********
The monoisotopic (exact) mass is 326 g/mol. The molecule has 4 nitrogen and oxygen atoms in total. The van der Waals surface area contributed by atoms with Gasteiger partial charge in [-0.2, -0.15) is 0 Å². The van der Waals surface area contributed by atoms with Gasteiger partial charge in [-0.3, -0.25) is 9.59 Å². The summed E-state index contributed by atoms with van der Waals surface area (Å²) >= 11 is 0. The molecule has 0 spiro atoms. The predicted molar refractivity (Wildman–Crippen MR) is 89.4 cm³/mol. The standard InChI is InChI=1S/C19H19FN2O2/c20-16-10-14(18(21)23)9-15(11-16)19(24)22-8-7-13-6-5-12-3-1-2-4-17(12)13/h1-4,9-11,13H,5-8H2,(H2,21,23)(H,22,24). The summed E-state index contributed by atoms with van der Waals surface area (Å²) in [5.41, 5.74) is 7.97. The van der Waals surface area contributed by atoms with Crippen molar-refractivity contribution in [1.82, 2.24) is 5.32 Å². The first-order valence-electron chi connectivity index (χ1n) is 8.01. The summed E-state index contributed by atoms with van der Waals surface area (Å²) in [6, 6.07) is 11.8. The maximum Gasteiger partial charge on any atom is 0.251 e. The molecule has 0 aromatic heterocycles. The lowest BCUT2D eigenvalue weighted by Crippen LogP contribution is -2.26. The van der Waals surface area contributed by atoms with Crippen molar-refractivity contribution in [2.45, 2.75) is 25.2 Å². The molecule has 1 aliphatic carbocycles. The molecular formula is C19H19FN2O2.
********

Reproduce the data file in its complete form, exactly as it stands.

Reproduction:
The monoisotopic (exact) mass is 326 g/mol. The molecule has 4 nitrogen and oxygen atoms in total. The van der Waals surface area contributed by atoms with Gasteiger partial charge in [-0.2, -0.15) is 0 Å². The van der Waals surface area contributed by atoms with Gasteiger partial charge in [-0.3, -0.25) is 9.59 Å². The summed E-state index contributed by atoms with van der Waals surface area (Å²) >= 11 is 0. The molecule has 0 spiro atoms. The predicted molar refractivity (Wildman–Crippen MR) is 89.4 cm³/mol. The standard InChI is InChI=1S/C19H19FN2O2/c20-16-10-14(18(21)23)9-15(11-16)19(24)22-8-7-13-6-5-12-3-1-2-4-17(12)13/h1-4,9-11,13H,5-8H2,(H2,21,23)(H,22,24). The summed E-state index contributed by atoms with van der Waals surface area (Å²) in [5.41, 5.74) is 7.97. The van der Waals surface area contributed by atoms with Crippen molar-refractivity contribution in [1.82, 2.24) is 5.32 Å². The first-order valence-electron chi connectivity index (χ1n) is 8.01. The summed E-state index contributed by atoms with van der Waals surface area (Å²) in [6, 6.07) is 11.8. The maximum Gasteiger partial charge on any atom is 0.251 e. The molecule has 0 aromatic heterocycles. The lowest BCUT2D eigenvalue weighted by Crippen LogP contribution is -2.26. The van der Waals surface area contributed by atoms with Crippen molar-refractivity contribution in [2.45, 2.75) is 25.2 Å². The molecule has 1 aliphatic carbocycles. The molecular formula is C19H19FN2O2.